Greg Wyshynski: I hate the shootout with every fiber of my being, but if it needs to exist then it should serve as a highlight-generating platform for the skills of high-end players. And that was the case in shootout wins for the Florida Panthers and Boston Bruins on Wednesday night.
In his career, Barkov is 17-for-32 in the shootout. You can see why.
Again, if we're going to have the shootout, at least have it put great players in the spotlight, as they were Wednesday night.
Emily Kaplan: I was back home to New Jersey on Wednesday night for Thanksgiving (happy Thanksgiving, American readers!), so it was a treat to tune into the MSG broadcast of the New York Rangers game. Good thing I was on the couch in time for the puck drop. The Rangers had a wicked start in an impressive 6-1 win over the Carolina Hurricanes. New York struck just 52 seconds into the game when Chris Kreider took a pretty feed from Brendan Smith and beat a slightly baffledScott Darling, who left a ton of open net. Perhaps Darling was still recovering less than two minutes later. As New York prepped for a line change, Mika Zibanejad flicked the puck from center ice. Darling appeared poised to catch the high lob with his glove, but it somehow slipped through his fingers and landed in the net. There's no other way to describe what happened to Darling on that play, other than: he whiffed. Badly. By 11 minutes into the first, the Rangers were up 3-0. Thanks to 30 saves from Henrik Lundqvist and another offensive outburst in the third, New York was able to mask a few miscues to win this one in a rout.
The Rangers have won eight of their last 10 while scoring at least three goals in 13 of their last 16. A team that was left for dead in the Eastern Conference a few weeks into the season -- with concerns about whether they missed the championship window on Lundqvist, and with rumors swirling about the fate of coach Alain Vigneault -- has been injected with life. The Rangers are playing loose -- and I'm not just talking about Mats Zuccarello breaking out some feisty dance moves in the hallway before the third period began. However, that clip of the 5-foot-7 winger jigging around shows they are enjoying hockey. And so perhaps that's the best thing I saw on Wednesday. It was a treat to watch.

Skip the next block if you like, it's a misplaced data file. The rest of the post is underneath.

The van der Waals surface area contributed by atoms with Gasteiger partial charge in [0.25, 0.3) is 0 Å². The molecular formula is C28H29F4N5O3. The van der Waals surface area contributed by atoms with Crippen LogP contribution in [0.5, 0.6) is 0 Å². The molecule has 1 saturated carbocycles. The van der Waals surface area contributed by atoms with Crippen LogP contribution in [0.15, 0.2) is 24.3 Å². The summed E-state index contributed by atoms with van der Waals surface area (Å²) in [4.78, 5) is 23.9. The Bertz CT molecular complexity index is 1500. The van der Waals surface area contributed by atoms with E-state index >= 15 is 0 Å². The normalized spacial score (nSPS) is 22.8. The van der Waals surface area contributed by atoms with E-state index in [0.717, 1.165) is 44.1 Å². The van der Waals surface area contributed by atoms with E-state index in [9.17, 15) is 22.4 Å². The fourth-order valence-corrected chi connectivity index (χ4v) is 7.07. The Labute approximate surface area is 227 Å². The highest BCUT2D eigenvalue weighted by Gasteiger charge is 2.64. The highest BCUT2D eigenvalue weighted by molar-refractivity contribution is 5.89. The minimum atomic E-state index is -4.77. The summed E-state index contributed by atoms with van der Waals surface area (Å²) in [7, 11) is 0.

Chris Peters: There were so many things to choose from on a packed Wednesday night slate, but the play I think we'll all be talking about is what John Tavares did in overtime to set up Josh Bailey's game-winning goal. The New York Islanders captain put together an incredible display of skill and strength to put his linemate in a position to end the game.
With Philadelphia Flyers center Sean Couturier, one of the league's best young defensive forwards, all over him, Tavares played a little game of full-contact keep-away. Tavares went back and forth, never losing control of the puck as Couturier tried desperately to pin him against the boards. Tavares slipped out and sent a perfect pass to Bailey, who was so wide open he had two cracks at the net before putting it through.
There is nothing Couturier could have done differently to prevent that from happening without getting a penalty. The defending of the pass could have been better, but you can't fault the other two Flyers for thinking Couturier had Tavares pegged.
That goal capped a three-point night for Bailey, who has quietly put together a great season. He now has 26 points in 21 games. Tavares' highlight-reel effort earned him one of his two assists on the night, to improve his point total to 25.